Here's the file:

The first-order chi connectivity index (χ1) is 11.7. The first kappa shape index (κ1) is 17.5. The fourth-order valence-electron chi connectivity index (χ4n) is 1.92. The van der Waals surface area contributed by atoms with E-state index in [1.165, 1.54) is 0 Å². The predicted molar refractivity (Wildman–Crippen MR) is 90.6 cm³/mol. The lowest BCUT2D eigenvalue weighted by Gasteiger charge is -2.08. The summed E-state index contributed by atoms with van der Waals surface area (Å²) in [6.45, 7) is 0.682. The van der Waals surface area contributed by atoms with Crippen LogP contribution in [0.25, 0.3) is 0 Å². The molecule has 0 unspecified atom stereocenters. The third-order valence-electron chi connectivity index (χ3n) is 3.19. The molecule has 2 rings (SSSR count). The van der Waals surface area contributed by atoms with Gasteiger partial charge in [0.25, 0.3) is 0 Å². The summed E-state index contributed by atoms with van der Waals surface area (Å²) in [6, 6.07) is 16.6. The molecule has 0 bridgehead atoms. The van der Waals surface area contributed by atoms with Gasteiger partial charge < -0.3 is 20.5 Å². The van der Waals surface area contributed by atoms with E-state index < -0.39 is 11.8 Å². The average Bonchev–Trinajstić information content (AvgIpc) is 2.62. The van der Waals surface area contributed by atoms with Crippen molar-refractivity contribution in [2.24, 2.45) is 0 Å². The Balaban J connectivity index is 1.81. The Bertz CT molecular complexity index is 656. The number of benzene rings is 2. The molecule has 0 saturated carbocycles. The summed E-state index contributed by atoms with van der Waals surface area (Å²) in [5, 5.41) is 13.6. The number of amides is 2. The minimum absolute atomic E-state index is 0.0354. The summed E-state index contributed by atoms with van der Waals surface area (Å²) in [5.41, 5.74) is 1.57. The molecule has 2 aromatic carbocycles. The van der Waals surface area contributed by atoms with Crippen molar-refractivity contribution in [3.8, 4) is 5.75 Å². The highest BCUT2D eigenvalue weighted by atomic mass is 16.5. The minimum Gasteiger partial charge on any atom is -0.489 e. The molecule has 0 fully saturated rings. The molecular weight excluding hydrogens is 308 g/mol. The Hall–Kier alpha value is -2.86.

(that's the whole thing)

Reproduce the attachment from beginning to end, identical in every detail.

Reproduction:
The first-order chi connectivity index (χ1) is 11.7. The first kappa shape index (κ1) is 17.5. The fourth-order valence-electron chi connectivity index (χ4n) is 1.92. The van der Waals surface area contributed by atoms with E-state index in [1.165, 1.54) is 0 Å². The predicted molar refractivity (Wildman–Crippen MR) is 90.6 cm³/mol. The lowest BCUT2D eigenvalue weighted by Gasteiger charge is -2.08. The summed E-state index contributed by atoms with van der Waals surface area (Å²) in [6.45, 7) is 0.682. The van der Waals surface area contributed by atoms with Crippen LogP contribution in [0.25, 0.3) is 0 Å². The molecule has 0 unspecified atom stereocenters. The third-order valence-electron chi connectivity index (χ3n) is 3.19. The molecule has 2 rings (SSSR count). The van der Waals surface area contributed by atoms with Gasteiger partial charge in [0.25, 0.3) is 0 Å². The summed E-state index contributed by atoms with van der Waals surface area (Å²) in [6, 6.07) is 16.6. The molecule has 0 bridgehead atoms. The van der Waals surface area contributed by atoms with Gasteiger partial charge < -0.3 is 20.5 Å². The van der Waals surface area contributed by atoms with E-state index < -0.39 is 11.8 Å². The average Bonchev–Trinajstić information content (AvgIpc) is 2.62. The van der Waals surface area contributed by atoms with Crippen molar-refractivity contribution in [2.24, 2.45) is 0 Å². The Balaban J connectivity index is 1.81. The Bertz CT molecular complexity index is 656. The number of benzene rings is 2. The molecule has 0 saturated carbocycles. The summed E-state index contributed by atoms with van der Waals surface area (Å²) in [5, 5.41) is 13.6. The number of amides is 2. The minimum absolute atomic E-state index is 0.0354. The summed E-state index contributed by atoms with van der Waals surface area (Å²) in [5.41, 5.74) is 1.57. The molecule has 2 aromatic carbocycles. The van der Waals surface area contributed by atoms with Crippen molar-refractivity contribution in [3.8, 4) is 5.75 Å². The highest BCUT2D eigenvalue weighted by atomic mass is 16.5. The minimum Gasteiger partial charge on any atom is -0.489 e. The molecule has 0 fully saturated rings. The molecular weight excluding hydrogens is 308 g/mol. The Hall–Kier alpha value is -2.86.